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APL master appears in HK court over controversial armoured vehicles shipment

The Chinese master of an APL ship at the centre of a controversial shipment of armoured vehicles from Taiwan to Singapore appeared in a Hong Kong court today. Pan Xuejun, 39, was charged with one count of importing strategic commodities without the necessary licence. He was released on bail of HK$50,000 ($6,400) with his case adjourned to May 19.

APL, now owned by France’s CMA CGM, found itself at the centre of a diplomatic standoff between Singapore and China when nine armoured vehicles were seized from one its ships in Hong Kong last November while en route to Singapore from Taiwan after a military training exercise.

The seizure of the vehicles last November sparked high-level diplomatic contacts over a two-month period between Singapore and Beijing to eventually get them released.

APL is also facing prosecution, but will appear in court at a later date.

Sam Chambers

Starting out with the Informa Group in 2000 in Hong Kong, Sam Chambers became editor of Maritime Asia magazine as well as East Asia Editor for the world’s oldest newspaper, Lloyd’s List. In 2005 he pursued a freelance career and wrote for a variety of titles including taking on the role of Asia Editor at Seatrade magazine and China correspondent for Supply Chain Asia. His work has also appeared in The Economist, The New York Times, The Sunday Times and The International Herald Tribune.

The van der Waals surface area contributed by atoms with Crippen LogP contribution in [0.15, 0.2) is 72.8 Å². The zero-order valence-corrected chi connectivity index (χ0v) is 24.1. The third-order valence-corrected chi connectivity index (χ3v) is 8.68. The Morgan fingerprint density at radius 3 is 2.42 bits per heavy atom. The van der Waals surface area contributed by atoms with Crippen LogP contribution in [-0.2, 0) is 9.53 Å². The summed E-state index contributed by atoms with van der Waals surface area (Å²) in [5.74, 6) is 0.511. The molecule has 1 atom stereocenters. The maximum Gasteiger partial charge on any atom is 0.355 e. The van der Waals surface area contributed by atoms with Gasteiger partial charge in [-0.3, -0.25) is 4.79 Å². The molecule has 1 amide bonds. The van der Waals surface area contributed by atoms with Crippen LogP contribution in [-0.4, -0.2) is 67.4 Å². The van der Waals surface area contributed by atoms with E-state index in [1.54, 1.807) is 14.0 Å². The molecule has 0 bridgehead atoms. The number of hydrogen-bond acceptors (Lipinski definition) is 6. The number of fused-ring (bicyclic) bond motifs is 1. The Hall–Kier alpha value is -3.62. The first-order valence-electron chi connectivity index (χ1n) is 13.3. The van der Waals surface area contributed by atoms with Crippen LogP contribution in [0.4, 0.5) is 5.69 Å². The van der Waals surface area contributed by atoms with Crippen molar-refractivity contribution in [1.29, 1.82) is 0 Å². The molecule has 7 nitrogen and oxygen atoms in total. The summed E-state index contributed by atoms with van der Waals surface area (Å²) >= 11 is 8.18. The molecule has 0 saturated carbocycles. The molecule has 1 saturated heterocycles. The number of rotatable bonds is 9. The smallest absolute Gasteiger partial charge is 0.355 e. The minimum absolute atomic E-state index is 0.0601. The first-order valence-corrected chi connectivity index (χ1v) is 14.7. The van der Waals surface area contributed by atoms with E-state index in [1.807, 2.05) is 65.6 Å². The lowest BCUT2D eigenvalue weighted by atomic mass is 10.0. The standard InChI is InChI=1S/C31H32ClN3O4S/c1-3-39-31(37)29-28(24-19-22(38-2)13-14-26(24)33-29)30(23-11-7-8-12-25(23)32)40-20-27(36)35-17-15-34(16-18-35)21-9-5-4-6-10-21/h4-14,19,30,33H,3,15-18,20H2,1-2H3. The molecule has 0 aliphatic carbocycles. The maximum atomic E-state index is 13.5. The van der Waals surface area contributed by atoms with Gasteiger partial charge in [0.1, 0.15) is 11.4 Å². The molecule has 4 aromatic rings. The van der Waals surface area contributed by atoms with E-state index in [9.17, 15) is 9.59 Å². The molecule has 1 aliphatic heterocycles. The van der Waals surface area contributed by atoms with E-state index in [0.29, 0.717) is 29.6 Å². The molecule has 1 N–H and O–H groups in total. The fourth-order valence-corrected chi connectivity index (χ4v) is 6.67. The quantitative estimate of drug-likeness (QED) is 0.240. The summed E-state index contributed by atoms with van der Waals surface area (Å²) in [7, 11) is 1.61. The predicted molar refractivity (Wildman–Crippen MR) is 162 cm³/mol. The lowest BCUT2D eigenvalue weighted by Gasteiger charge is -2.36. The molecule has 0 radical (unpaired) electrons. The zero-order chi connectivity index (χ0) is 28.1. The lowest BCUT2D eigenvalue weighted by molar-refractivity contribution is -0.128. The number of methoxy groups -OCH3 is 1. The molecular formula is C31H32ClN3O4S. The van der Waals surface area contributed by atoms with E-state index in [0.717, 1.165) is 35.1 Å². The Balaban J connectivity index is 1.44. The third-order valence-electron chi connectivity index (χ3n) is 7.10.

1. The point to ponder here would be why did the Master have to appear in court?

    Did the Master of the vessel see the manifest of the containers loaded from Taiwan to Singapore (presuming that the armoured vehicles were loaded in containers/flat racks etc.) or was that presented to him prior his departure from the Taiwanese port or was it ever presented to him?
    Was the Master of the vessel informed in advance of this cargo having been booked!!
    Well, these days with short transit times / stay in port and all loading discharging operations being planned ashore; the ships officers including the Master on container vessels have hardly any control over these elements of the operations.

    It would perhaps be of more importance to see who booked this cargo ashore whether it was the carrier’s sales staff; freight forwarders etc. etc. and to check if the carrier or the shipper was even aware of the legalities involved in accepting such cargo?

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